The Michigan Republican Convention in Lansing this weekend started with a bang and ended with a stump speech by an out-of-state governor many people believe has an eye on a presidential bid in 2024.

Cracks within the Republican Party in the state have already been spilling into public view for some time, most notably when a top longtime member of the state's GOP committee resigned in April following victories for Attorney General nominee Matthew DePerno and Secretary of State nominee Kristina Karamo, two Trump-backed candidates who have gained national attention for eyebrow-raising comments and their vocal support for denying the results of the 2020 presidential election, with DePerno now facing criminal charges in a voting machine scheme that Michigan Attorney General Dana Nessel has called a "conspiracy."

Tony Daunt, the now-former committee member of the state's GOP, voiced his frustration with what he says is the current status of his political party, citing "feckless, cowardly" party leaders who have "made the election here in Michigan a test of who is the most cravenly loyal to Donald Trump and relitigating the results of the 2020 cycle."

Daunt's concerns seemingly came into a second public display of division on Saturday at the GOP convention when procedural nomination votes were held back by two hours after a bitter fight between two men who both claim to be the rightful chair of one of the state's largest counties' GOP came to a head.

The Michigan Republican Party has recognized Eric Castiglia as the rightful party chair of Macomb County -- but an alternate slate of Macomb County delegates, led by rival Mark Forton, the county's former GOP leader who is a fierce supporter of Trump and his unproven claims of election fraud, was swapped in last minute on the convention floor after they "booed" and challenged Castiglia's preapproved delegates.

Cheers were also in full swing at the state GOP's "Red Wave Party," which commenced later that evening shortly after the convention, which went nearly five hours over time. Headlining the party was Virginia Gov. Glenn Youngkin, who many speculate will run for president in 2024. Youngkin spent parts of his speech bolstering the resume of Tudor Dixon, the Republican gubernatorial nominee in Michigan, while spending another chunk of time attacking President Joe Biden.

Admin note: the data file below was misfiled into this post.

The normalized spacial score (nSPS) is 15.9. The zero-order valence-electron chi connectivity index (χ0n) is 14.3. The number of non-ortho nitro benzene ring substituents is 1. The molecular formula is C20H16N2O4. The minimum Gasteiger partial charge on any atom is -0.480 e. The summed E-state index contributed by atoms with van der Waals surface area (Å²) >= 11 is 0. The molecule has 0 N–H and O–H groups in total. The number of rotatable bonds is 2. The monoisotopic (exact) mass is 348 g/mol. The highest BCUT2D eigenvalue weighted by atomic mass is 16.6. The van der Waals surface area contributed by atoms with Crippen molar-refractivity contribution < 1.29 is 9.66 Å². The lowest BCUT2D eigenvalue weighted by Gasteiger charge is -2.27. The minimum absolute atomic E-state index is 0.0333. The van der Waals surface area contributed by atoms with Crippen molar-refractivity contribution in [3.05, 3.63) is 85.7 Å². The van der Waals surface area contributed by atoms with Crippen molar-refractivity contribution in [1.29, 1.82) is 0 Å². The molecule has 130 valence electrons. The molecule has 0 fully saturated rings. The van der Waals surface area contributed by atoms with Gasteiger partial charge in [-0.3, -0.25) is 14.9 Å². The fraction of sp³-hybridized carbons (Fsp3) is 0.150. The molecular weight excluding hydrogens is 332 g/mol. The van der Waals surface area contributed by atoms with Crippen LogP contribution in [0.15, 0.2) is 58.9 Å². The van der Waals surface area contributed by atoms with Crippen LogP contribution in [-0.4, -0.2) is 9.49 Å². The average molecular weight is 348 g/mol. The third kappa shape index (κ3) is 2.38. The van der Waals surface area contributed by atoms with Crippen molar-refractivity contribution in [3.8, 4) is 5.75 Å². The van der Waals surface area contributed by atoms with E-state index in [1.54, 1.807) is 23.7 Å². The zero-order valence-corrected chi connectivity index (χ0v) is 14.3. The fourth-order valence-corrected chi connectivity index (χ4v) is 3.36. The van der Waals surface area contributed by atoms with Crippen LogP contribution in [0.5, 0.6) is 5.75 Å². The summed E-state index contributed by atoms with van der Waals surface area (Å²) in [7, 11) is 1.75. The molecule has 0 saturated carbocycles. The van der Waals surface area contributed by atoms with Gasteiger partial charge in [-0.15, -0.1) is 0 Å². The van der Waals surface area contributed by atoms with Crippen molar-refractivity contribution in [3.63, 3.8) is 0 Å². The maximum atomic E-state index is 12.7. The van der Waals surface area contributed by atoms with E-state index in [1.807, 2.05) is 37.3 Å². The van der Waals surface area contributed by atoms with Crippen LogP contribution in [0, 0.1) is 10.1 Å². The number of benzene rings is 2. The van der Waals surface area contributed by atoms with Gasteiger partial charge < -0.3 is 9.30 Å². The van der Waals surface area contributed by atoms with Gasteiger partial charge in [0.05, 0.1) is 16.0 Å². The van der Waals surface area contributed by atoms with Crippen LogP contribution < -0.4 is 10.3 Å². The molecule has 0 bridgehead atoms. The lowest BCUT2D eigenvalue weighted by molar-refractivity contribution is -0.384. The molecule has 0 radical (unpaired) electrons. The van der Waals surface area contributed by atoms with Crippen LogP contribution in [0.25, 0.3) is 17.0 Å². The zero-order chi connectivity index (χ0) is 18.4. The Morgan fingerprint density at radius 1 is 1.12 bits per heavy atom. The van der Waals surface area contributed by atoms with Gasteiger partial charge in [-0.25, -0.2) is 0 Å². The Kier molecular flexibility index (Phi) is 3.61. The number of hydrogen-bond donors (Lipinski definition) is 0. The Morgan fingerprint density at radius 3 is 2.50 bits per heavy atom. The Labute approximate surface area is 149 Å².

PHOTO: Kristina Karamo and Matthew DePerno are pictured in a composite file image.
Kristina Karamo and Matthew DePerno are pictured in a composite file image.
Getty Images, FILE

NUMBER OF THE DAY, powered by FiveThirtyEight

82. That's the percentage of nonincumbents former President Trump endorsed in the 2022 primary cycle that won their nomination -- and as FiveThirtyEight's Nathaniel Rakich writes, that's down from both his 2020 (96%) and 2018 (89%) win rates. But at the same time, it's hard to say Trump's hold over the GOP has weakened as in many cases where Trump didn't prevail, a Trumpy candidate still won. Moreover, Trump was pretty effective in ousting incumbents who crossed him: Six out of the 10 incumbents he targeted for defeat lost. Read more from Nathaniel on what we can glean from Trump's endorsements this cycle.

THE PLAYLIST

ABC News' "Start Here" Podcast. "Start Here" begins Monday morning with Georgetown Law professor Mary McCord on what to know from the now-public redacted Mar-a-Lago affidavit. Then ABC's Alexis Christoforous breaks down Fed Chairman Jerome Powell's comments on interest rates which he says will cause "some pain" to the U.S. economy. And, ABC's Gio Benitez details NASA's historic moon mission with the Artemis I rocket. http://apple.co/2HPocUL

WHAT YOU NEED TO KNOW TODAY

  • White House press secretary Karine Jean-Pierre holds a press briefing at 1:30 p.m. ET.

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The Note is a daily ABC News feature that highlights the day's top stories in politics. Please check back Tuesday for the latest.